The UK Government’s ambition is to secure Free Trade Agreements (FTAs) covering 80% of UK trade within the next three years. The priority is to agree trade agreements with the EU, US, Australia and New Zealand, having already concluded the first post-Brexit trade agreement with Japan in September. The UK is also continuing to negotiate trade agreements to reproduce the effects of EU agreements with countries when they no longer apply to the UK at the end of 2020.
Negotiations are coming to a head in order to find a trade deal between the UK and the EU that can be put in place when the transition period ends on 31 December 2020. At the end of the ninth round of negotiations at the beginning of October Michel Barnier, the EU negotiator, spoke of persistent serious divergences on matters of major importance for the EU: dispute resolution, state aid and fisheries. These remain the main sticking points.
Trade negotiations were formally launched between the UK and the US in early May 2020 and four rounds of talks have taken place. Progress has been made but UK hopes of arriving at a deal before the US presidential election in November have faded. The most difficult issues are access for agricultural products, food standards, pharmaceuticals and rules of origin. Although leading figures in Donald Trump’s administration had previously said that a US-UK trade deal was a top priority, Boris Johnson’s proposal to go back on aspects of the Withdrawal Agreement has angered top Democrats including presidential candidate Joe Biden and Speaker of the House of Representatives Nancy Pelosi and damaged the prospects of a UK-US deal.
Negotiations for a free trade agreement with Australia were launched on 17 June 2020 and two rounds of talks covering all topics have been completed with a third round expected in November. The UK believes an FTA with Australia could increase UK exports to Australia by up to £900 million.
A first round of negotiations with New Zealand was held in July 2020. The UK Government believes that a UK-New Zealand FTA could increase UK exports to New Zealand by up to £100 million. Both countries want to be particularly ambitious in areas including enhancing digital trade, boosting cross-border trade in services and investment, reducing uncertainty and burdens on exporters from customs procedures, and promoting good regulatory practices.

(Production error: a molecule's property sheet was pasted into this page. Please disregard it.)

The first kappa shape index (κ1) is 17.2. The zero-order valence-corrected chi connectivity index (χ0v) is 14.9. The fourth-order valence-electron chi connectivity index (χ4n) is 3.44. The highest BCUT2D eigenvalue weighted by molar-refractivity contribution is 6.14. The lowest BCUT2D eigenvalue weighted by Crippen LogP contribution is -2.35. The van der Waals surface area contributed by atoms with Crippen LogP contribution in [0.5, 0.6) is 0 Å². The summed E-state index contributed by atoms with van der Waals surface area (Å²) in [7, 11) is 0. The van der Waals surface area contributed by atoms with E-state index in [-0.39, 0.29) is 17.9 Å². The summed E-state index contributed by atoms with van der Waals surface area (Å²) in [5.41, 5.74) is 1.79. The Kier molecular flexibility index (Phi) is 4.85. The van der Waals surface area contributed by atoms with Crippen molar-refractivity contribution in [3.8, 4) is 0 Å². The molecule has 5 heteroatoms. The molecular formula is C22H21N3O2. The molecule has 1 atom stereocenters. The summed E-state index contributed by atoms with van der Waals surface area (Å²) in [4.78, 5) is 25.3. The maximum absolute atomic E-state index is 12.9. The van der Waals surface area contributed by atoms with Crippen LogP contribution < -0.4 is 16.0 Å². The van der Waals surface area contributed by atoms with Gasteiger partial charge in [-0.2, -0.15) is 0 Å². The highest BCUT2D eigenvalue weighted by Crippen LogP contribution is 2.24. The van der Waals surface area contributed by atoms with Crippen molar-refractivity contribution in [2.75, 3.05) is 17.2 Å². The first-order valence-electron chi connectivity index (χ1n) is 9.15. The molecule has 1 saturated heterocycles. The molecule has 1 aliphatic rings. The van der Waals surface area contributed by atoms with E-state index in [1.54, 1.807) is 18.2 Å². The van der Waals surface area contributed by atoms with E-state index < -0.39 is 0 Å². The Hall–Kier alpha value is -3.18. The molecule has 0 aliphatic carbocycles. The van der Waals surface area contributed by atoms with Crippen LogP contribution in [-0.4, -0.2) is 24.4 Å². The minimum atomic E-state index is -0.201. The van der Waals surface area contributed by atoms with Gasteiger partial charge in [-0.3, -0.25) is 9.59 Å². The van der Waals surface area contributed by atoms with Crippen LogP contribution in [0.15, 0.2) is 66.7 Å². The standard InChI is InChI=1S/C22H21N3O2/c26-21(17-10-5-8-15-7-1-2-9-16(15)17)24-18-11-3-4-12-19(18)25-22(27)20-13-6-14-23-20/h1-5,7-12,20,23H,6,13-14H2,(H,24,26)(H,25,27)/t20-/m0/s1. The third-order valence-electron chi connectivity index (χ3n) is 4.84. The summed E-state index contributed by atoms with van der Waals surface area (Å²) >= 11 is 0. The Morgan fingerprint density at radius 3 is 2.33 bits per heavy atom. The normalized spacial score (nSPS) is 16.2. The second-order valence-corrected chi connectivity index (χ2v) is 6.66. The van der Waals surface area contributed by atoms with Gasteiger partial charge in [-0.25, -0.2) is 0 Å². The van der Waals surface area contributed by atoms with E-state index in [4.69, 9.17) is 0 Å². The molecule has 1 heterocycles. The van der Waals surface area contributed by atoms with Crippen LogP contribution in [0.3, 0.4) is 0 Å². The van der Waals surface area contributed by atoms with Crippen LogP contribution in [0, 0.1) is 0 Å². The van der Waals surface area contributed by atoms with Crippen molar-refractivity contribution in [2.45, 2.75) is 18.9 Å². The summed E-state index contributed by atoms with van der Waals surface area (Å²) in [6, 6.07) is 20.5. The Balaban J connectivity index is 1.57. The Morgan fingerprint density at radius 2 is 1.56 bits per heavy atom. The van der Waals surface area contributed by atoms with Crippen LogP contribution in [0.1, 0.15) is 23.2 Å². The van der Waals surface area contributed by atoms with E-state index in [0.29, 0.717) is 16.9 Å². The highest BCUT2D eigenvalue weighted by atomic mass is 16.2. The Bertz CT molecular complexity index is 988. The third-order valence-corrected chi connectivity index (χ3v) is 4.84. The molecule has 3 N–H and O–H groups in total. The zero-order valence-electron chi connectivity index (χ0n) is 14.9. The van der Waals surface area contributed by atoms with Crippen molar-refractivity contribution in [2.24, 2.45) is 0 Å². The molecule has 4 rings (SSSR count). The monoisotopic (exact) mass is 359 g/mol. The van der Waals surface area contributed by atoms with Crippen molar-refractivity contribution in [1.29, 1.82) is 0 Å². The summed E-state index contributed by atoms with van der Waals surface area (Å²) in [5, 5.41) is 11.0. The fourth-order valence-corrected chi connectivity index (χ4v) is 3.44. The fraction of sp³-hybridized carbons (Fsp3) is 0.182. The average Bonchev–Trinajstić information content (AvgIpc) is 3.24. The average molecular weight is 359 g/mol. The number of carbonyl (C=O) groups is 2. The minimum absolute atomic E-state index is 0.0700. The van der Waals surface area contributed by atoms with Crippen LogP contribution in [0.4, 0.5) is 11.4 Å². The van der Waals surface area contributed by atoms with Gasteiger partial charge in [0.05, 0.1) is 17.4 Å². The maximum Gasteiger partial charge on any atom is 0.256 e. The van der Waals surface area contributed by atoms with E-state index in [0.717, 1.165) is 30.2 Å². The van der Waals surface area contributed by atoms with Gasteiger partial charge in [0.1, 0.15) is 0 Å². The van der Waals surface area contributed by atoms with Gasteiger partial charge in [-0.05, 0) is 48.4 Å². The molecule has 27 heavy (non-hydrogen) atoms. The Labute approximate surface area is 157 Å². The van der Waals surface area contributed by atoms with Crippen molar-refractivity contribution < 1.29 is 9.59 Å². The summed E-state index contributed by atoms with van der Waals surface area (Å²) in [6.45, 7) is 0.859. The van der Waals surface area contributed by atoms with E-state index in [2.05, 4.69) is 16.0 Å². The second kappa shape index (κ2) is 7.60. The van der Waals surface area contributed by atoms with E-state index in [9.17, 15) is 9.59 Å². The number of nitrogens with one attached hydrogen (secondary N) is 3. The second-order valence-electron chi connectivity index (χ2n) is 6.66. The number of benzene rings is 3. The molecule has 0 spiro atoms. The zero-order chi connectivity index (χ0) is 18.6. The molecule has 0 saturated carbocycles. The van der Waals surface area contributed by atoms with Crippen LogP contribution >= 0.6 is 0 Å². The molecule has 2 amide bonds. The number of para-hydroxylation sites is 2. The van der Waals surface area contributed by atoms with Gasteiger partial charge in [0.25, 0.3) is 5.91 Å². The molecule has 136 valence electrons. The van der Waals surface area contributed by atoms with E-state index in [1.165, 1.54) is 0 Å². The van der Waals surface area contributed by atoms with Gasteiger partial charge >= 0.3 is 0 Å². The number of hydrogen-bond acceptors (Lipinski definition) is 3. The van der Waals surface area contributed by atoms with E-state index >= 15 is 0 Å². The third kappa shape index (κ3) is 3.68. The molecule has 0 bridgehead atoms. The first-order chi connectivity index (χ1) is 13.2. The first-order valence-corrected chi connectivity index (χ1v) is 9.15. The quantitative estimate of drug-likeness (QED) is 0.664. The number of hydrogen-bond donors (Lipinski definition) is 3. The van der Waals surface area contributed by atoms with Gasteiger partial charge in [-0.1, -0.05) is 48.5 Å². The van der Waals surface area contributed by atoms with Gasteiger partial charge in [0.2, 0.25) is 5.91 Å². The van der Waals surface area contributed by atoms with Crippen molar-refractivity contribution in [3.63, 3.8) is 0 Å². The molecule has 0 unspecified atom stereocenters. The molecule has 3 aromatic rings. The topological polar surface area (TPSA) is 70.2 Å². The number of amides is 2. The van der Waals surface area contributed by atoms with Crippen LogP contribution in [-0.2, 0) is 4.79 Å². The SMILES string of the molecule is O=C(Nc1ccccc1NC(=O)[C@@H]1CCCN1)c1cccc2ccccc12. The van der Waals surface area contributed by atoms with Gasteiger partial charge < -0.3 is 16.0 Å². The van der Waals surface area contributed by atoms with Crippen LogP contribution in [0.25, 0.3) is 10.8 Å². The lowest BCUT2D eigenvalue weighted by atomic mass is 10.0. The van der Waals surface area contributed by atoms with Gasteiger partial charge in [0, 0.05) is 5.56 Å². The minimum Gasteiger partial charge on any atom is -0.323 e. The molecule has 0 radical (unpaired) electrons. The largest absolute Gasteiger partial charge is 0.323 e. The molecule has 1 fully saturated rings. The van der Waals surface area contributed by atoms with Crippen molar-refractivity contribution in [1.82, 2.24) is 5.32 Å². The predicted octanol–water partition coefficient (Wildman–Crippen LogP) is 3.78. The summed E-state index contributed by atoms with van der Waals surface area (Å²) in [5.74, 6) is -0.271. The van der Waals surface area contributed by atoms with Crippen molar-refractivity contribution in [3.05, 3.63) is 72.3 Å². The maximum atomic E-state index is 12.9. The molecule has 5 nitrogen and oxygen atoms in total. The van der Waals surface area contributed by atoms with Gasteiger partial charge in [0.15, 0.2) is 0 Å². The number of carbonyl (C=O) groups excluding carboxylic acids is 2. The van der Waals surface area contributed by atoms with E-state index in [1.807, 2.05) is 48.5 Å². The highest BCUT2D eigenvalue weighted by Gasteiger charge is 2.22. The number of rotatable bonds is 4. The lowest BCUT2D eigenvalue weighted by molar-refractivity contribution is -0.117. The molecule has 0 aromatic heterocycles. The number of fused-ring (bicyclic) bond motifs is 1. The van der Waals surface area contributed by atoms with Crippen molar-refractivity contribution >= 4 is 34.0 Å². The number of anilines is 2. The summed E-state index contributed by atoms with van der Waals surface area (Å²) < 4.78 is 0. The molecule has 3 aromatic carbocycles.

The UK and Japan agreed a free trade agreement on 11 September 2020, the UK’s first major trade deal as an independent trading nation. The agreement will be finalised and ratified over the coming months. It goes beyond the EU-Japan agreement in areas like digital and data, financial services, creative industries and food and drink. (For further details see Country profile). The deal is also seen as an important step towards joining the Comprehensive and Progressive Agreement for Trans-Pacific Partnership (CPTPP).
Comprehensive and Progressive Agreement for Trans-Pacific Partnership (CPTPP).
The UK took a step towards membership of the CPTPP in September with discussions between UK trade officials and negotiators from all 11 members of the Partnership on potential UK accession.
Trade agreements with non-EU countries
Trade agreements that have been signed and are expected to take effect from 1 January 2021 when existing EU trade agreements no longer apply to the UK are listed here (www.gov.uk/guidance/uk-trade-agreements-with-non-eu-countries). Also listed are the trade agreements still in discussion with countries where there are existing EU trade agreements in place. If an agreement with these countries is not reached by 31 December 2020, trade with other WTO members will take place on WTO terms.